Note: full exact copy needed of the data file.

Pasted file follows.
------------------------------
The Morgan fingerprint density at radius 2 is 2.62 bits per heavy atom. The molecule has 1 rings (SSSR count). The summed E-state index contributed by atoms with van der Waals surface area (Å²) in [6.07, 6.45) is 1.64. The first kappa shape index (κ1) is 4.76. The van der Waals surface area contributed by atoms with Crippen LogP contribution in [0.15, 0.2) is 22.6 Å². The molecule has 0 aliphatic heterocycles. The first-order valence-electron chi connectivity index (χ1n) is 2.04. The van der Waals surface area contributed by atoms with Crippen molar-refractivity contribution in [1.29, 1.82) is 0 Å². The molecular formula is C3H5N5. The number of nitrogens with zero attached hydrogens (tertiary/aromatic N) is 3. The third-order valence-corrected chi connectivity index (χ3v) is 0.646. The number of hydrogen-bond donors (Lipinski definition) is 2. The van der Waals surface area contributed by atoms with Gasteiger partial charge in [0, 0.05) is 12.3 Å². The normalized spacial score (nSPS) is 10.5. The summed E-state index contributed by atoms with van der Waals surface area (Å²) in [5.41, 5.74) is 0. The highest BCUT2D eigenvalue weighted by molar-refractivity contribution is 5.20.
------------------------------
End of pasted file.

The Morgan fingerprint density at radius 2 is 2.62 bits per heavy atom. The molecule has 1 rings (SSSR count). The summed E-state index contributed by atoms with van der Waals surface area (Å²) in [6.07, 6.45) is 1.64. The first kappa shape index (κ1) is 4.76. The van der Waals surface area contributed by atoms with Crippen LogP contribution in [0.15, 0.2) is 22.6 Å². The molecule has 0 aliphatic heterocycles. The first-order valence-electron chi connectivity index (χ1n) is 2.04. The van der Waals surface area contributed by atoms with Crippen molar-refractivity contribution in [1.29, 1.82) is 0 Å². The molecular formula is C3H5N5. The number of nitrogens with zero attached hydrogens (tertiary/aromatic N) is 3. The third-order valence-corrected chi connectivity index (χ3v) is 0.646. The number of hydrogen-bond donors (Lipinski definition) is 2. The van der Waals surface area contributed by atoms with Gasteiger partial charge in [0, 0.05) is 12.3 Å². The normalized spacial score (nSPS) is 10.5. The summed E-state index contributed by atoms with van der Waals surface area (Å²) in [5.41, 5.74) is 0. The highest BCUT2D eigenvalue weighted by molar-refractivity contribution is 5.20.